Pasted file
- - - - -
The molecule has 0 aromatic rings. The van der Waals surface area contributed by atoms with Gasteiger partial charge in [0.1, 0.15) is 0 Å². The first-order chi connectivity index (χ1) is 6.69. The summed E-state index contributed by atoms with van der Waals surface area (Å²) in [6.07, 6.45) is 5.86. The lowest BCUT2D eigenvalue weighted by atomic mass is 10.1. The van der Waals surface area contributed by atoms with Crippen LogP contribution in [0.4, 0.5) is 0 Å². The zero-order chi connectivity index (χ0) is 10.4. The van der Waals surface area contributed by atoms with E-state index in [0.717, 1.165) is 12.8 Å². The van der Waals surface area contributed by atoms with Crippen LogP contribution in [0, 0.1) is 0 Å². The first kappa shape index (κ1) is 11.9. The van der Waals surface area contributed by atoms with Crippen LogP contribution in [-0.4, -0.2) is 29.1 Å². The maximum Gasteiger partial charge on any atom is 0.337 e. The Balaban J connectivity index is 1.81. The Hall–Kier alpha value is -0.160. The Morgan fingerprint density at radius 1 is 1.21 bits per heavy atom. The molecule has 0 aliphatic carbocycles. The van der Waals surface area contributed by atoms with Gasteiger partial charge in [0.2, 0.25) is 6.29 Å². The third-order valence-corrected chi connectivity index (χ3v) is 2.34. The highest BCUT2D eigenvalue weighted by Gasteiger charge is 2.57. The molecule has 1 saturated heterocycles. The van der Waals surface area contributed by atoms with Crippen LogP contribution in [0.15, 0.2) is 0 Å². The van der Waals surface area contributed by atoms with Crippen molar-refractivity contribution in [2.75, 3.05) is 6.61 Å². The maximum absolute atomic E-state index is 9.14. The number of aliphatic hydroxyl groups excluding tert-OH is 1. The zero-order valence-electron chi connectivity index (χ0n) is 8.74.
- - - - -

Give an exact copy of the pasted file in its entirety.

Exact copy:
The molecule has 0 aromatic rings. The van der Waals surface area contributed by atoms with Gasteiger partial charge in [0.1, 0.15) is 0 Å². The first-order chi connectivity index (χ1) is 6.69. The summed E-state index contributed by atoms with van der Waals surface area (Å²) in [6.07, 6.45) is 5.86. The lowest BCUT2D eigenvalue weighted by atomic mass is 10.1. The van der Waals surface area contributed by atoms with Crippen LogP contribution in [0.4, 0.5) is 0 Å². The zero-order chi connectivity index (χ0) is 10.4. The van der Waals surface area contributed by atoms with E-state index in [0.717, 1.165) is 12.8 Å². The van der Waals surface area contributed by atoms with Crippen LogP contribution in [0, 0.1) is 0 Å². The first kappa shape index (κ1) is 11.9. The van der Waals surface area contributed by atoms with Crippen LogP contribution in [-0.4, -0.2) is 29.1 Å². The maximum Gasteiger partial charge on any atom is 0.337 e. The Balaban J connectivity index is 1.81. The Hall–Kier alpha value is -0.160. The Morgan fingerprint density at radius 1 is 1.21 bits per heavy atom. The molecule has 0 aliphatic carbocycles. The van der Waals surface area contributed by atoms with Gasteiger partial charge in [0.2, 0.25) is 6.29 Å². The third-order valence-corrected chi connectivity index (χ3v) is 2.34. The highest BCUT2D eigenvalue weighted by Gasteiger charge is 2.57. The molecule has 1 saturated heterocycles. The van der Waals surface area contributed by atoms with Crippen LogP contribution in [0.15, 0.2) is 0 Å². The van der Waals surface area contributed by atoms with Crippen molar-refractivity contribution in [2.75, 3.05) is 6.61 Å². The maximum absolute atomic E-state index is 9.14. The number of aliphatic hydroxyl groups excluding tert-OH is 1. The zero-order valence-electron chi connectivity index (χ0n) is 8.74.